I spoke to the Luxury Marketing Council about the concept of truth — authenticity — in the context of branding. It was more than that. It was also about the nature of the story, as part of the character of brand expression. It’s never just the story — alone. It’s just that the story can be a emotionally connecting entity in bridging the link between a business entity and the community which it hopes to serve. Stories are simply that. They connect strings of consciousness between what is known, shared and finally — held.


So here’s the story. When I went there, to set up for the talk, I saw two people there. One was Penn. The other was Teller. These two guys. Maybe you’ve heard of them. Seen them. Or heard them. I met both of them, before. I was a board member for the Seattle Theater Group; they came. I met them. They are extraordinarily intelligent — a wildly mapcap duo of magicians; but they are politically explosive. A liability to anyone attempting to hold office. I had a good chat with them. But this time, they weren’t in a very good mood. The security guard inquired of Mr. Teller — “so what’s your first name?” “I don’t have one, it’s Teller.” So the man filled out the card: Teller Teller. They went on their way. But I didn’t reconnect with them again. I watched them walk away, disgruntled — on their way. Teller Teller. What?

What is remembered?

I’m thinking about holding things, in the arrangement of living. What do you hold? What’s something that ties you to an expression of experience? Your memory. And what do you remember about things? You recall that string of things that is part of your recollection; it’s the recollecting — the new gathering that is part of that experience. It’s what you remember that is what you hold. A vessel, you are. A vessel, can be. When you are exploring life, it’s about that string of culling from your times of living that allows you to venture backward to examine what’s past and what you can hold. Attention.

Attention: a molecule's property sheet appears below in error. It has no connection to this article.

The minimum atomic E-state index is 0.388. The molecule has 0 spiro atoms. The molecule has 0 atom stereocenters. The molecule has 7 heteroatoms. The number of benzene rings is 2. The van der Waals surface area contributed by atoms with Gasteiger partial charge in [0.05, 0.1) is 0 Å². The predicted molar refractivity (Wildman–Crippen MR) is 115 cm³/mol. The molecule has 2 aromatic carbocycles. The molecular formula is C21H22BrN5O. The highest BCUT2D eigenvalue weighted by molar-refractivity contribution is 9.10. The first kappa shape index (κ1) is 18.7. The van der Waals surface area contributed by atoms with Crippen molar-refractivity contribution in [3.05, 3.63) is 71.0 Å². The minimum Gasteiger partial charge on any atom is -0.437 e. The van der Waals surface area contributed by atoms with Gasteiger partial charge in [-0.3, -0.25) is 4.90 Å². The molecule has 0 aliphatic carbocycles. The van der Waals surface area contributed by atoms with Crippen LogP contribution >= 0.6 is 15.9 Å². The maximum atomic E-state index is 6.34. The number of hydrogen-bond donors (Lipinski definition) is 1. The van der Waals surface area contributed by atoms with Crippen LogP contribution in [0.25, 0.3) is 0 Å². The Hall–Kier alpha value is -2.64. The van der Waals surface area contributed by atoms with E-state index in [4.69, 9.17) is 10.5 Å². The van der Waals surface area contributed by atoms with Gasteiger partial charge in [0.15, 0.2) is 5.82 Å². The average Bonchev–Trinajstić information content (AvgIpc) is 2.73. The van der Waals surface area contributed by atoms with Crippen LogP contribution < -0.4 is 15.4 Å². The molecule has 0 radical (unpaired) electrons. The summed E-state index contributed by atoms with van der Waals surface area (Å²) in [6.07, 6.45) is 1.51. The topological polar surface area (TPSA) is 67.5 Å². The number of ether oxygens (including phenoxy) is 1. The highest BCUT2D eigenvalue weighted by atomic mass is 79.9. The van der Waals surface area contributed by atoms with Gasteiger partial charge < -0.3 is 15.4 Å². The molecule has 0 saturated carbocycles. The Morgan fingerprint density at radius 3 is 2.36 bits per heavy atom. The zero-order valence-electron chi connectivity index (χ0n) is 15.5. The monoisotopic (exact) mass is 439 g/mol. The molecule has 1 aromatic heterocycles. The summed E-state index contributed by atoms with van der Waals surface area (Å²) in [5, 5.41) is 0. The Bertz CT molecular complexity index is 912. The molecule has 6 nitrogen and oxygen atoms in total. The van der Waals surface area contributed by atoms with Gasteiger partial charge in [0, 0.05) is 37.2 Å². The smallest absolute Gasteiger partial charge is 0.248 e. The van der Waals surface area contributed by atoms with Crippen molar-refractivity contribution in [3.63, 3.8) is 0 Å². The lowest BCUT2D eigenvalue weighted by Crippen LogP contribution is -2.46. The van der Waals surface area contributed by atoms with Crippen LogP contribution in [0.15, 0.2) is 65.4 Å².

So this talk was about thinking about the nature of a business proposition and how attention can be directed to it. It can be just that — the idea of the story being part of a messaging plan that reaches to someone. One, or one million. But it doesn’t have to be one-sided; it’s a reflective character — one story becomes another story — one story reaches to one, then it reaches back. So in telling my story, there’s a sharing that is enclosing; it’s out, it’s gone — and it’s there from one to another. And back again.

There’s more to the story. It’s something about thinking like a person. Like a person. Right. The idea of considering brand as a kind of spherical proposition. It’s a circle. And it reaches around the person — and it is a enclosing vessel. A holding. Attention.

There’s the legacy in the center and the radiation that refers to the richness of how that experience can be crafted.

Here’s a model for visualization.

This reference to a sense of narrative in the story of Nordstrom, as a modeling. They’re just down the street from the Seattle office — the headquarters. And I did gather from Bruce Nordstrom the concept of the story that lies within that family. That the real story is about the customer at the top — and finally, the family as the foundation. But it all comes from the story. That’s where the people are.


The modeling is not only circular, but linear in the spokes of the radial character of the experience. There’s the opening, the innovation of creative culture — the cult of expression; this attribute of genius, lends itself to the building of legend, of story; there’s a premise, which is the foundation of everything — it is the character of action or service. There is a promise that spills from this. And this becomes the reflective nature of the relationship. What the brand offers, therein is the potential of something being given back.

Here’s a gesture to another sequencing, another retailing empire, international in scope — Hèrmes.


The founding family, the culture and the building of the cult; the authentic story and the captivation of community; the foundational driver of the premise of the business; what then, the promise — and the reflective gift.

For the closing gesture to this exploratory, the metaphor, like a wafted fragrance… the story spreads.

Teller Teller.

Tell them the story.


apodictic ap-uh-DIK-tik adjective

: expressing or of the nature of necessary truth or absolute certainty

See a map of “apodictic” in the Visual Thesaurus.

There’s something remarkable about a word which, when periodically dusted off, proves to have retained its freshness over 350 years — and that’s the case with “apodictic.” It’s a handy word that can describe a conclusive concept, a conclusive person, or even that conclusive person’s conclusive remarks. The best known close relative of “apodictic” is “paradigm” (“an outstandingly clear or typical example”); both words are built on Greek “deiknynai,” meaning “to show.” More distant relatives (from Latin “dicere,” a relative of “deiknynai” that means “to say”) include “diction,” “dictate,” “edict,” and “predict.” MerriamWebster.com